Posted by: thaiyogacenter | 10/31/2011

Therapeutic value and practical applications of SomaVeda Thai Yoga: Dak Kha / Ardhis Supta Virasana (Bent Inward Knee position)

Dr. Anthony B. James DNM(P), ND, MD(AM), SMOKH

Dr. Anthony B. James DM(P), ND, MD(AM), DPHC(h.c.), SMOKH

Director of Education at The Thai Yoga Center and The SomaVeda™ Institute of Natural Healing

Therapeutic value and practical applications of SomaVeda Thai Yoga: Dak Kha / Ardhis Supta Virasana (Bent Inward Knee position)

In Thai Yoga Therapy, the Dak Kha asana (facilitated Ardhis Supta Virasana) isolates and bring energy, attention, consciousness, breath and pressure to the knee and thigh and hip unilaterally, one side at a time. It restores the alignment of physical and energetic structures of the hips, pelvis, knee, low back, and abdomen. It restores and brings balancing energy to Chakra, Sen Lines, Meridians, Lom and Wind Gates. Like all Thai Yoga postures, Dak Kha facilitates further integration of mind, body and spirit. Because of the way this particular posture can capture the client’s attention, it is considered a “Spirit calling” asana or one that “Calls the spirit home”.

SomaVeda Dak Kha

Be very cautious and careful when positioning the knee.  Positioning is critical in not exacerbating preexisting knee injuries.

As a therapist, it is necessary to always assume that client has a preexisting knee injury and proceed with both confidence and caution. In general, clients consistently put their therapists on a need-to-know basis for their medical history including traumas, injury and any previous surgeries. One of the reasons is because they do not think the information is pertinent to any of their given complaints or it is repressed as they have forgotten about it.  As is common to so many past injuries and trauma, the memory is tied to certain positions, postures and even particular points on the body. It is not accessible until pressure or attention is brought to bear on that angle, position, posture, body part, line, point, tissue etc.

Preexisting injuries should always be a consideration for therapists to keep in mind whether the are disclosed or not.

The Slow Slow Way is The Best!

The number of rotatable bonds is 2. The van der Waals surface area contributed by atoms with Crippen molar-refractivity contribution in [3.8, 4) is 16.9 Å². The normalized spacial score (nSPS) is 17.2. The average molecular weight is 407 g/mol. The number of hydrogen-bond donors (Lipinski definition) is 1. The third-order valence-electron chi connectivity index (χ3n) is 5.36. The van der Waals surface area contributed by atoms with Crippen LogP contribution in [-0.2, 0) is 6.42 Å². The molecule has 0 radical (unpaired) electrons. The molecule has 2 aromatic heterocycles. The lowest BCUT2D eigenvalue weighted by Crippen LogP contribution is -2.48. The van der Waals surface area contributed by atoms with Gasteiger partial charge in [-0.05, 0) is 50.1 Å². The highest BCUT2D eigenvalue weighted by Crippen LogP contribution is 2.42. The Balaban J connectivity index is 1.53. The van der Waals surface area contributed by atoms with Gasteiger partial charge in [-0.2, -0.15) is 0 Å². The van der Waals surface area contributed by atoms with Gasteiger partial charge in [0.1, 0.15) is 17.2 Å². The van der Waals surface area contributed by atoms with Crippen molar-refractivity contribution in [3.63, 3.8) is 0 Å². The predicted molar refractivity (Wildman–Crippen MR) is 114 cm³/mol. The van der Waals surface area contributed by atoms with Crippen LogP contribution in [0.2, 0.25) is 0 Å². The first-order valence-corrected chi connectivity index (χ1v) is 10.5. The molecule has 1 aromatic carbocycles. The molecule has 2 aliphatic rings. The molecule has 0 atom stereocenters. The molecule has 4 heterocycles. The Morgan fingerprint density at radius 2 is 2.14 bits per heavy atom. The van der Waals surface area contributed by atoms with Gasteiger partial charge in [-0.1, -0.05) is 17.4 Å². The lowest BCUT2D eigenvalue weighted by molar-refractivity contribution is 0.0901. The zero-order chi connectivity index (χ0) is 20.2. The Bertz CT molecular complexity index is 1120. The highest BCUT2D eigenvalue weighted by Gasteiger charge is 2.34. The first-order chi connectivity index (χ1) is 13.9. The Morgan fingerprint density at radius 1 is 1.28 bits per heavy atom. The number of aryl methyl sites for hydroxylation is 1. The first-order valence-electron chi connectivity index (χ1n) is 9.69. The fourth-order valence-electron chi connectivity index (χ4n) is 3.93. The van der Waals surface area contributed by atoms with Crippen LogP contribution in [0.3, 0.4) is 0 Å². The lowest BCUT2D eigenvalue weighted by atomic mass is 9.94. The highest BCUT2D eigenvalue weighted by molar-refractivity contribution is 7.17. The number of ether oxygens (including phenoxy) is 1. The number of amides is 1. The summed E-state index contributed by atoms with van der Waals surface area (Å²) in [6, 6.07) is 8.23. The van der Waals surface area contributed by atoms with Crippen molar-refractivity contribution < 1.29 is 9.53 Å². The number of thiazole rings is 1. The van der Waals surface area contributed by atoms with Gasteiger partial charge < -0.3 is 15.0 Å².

As a therapist and doctor myself, I assume clients have issues or undisclosed injuries or histories of trauma in the following places until proven otherwise: knee, posterior leg and hamstring, trapezius and/or shoulder joints, chest, breast, torso, pelvis, adductors and groin muscles.  When I bring the client into thai yoga postures, I use a multistep and supported methodology to do so based on the previous assumption. My Grand Master Teacher Phaa Khruu Samaii always used to say  “Thả mạn cĥā cĥā pĕn wiṭhī thī dī thīsud” “The slow, slow way is the best.”  Being methodical, precise, slow and sensitive in delivery of therapeutic postures will ensure that we do not make undisclosed preexisting injuries worse. With this in mind, be careful not to proceed with apprehension. Clients can have keen senses and when they sense that the therapist is nervous or overly cautious they will tense up even more, which might do the exact thing you were trying to avoid: exacerbation of injury or strain. As a therapist, it is just as important to be strong and confident of every position you take your client into.  Once I determine the body can safely sustain the movement, I no longer baby-sit, I go right to it. I take the client right into the postural angles and pressures that would be appropriate for a healthy person.

Safety factors for executing Dak Kha include:

• The heel on the targeted side has to remain as close as possible to the glutes on the same side. Make a mental note of how close you can safely position the heel and then keep it that close throughout the entire range of motion for Dak Kha.

• Raise up and bring your thigh firmly against the knee and then gradually drop down into a sitting position taking the knee with you when testing their range of motion. This insures that the client’s knee is also being supported underneath all the way through the downward range of motion.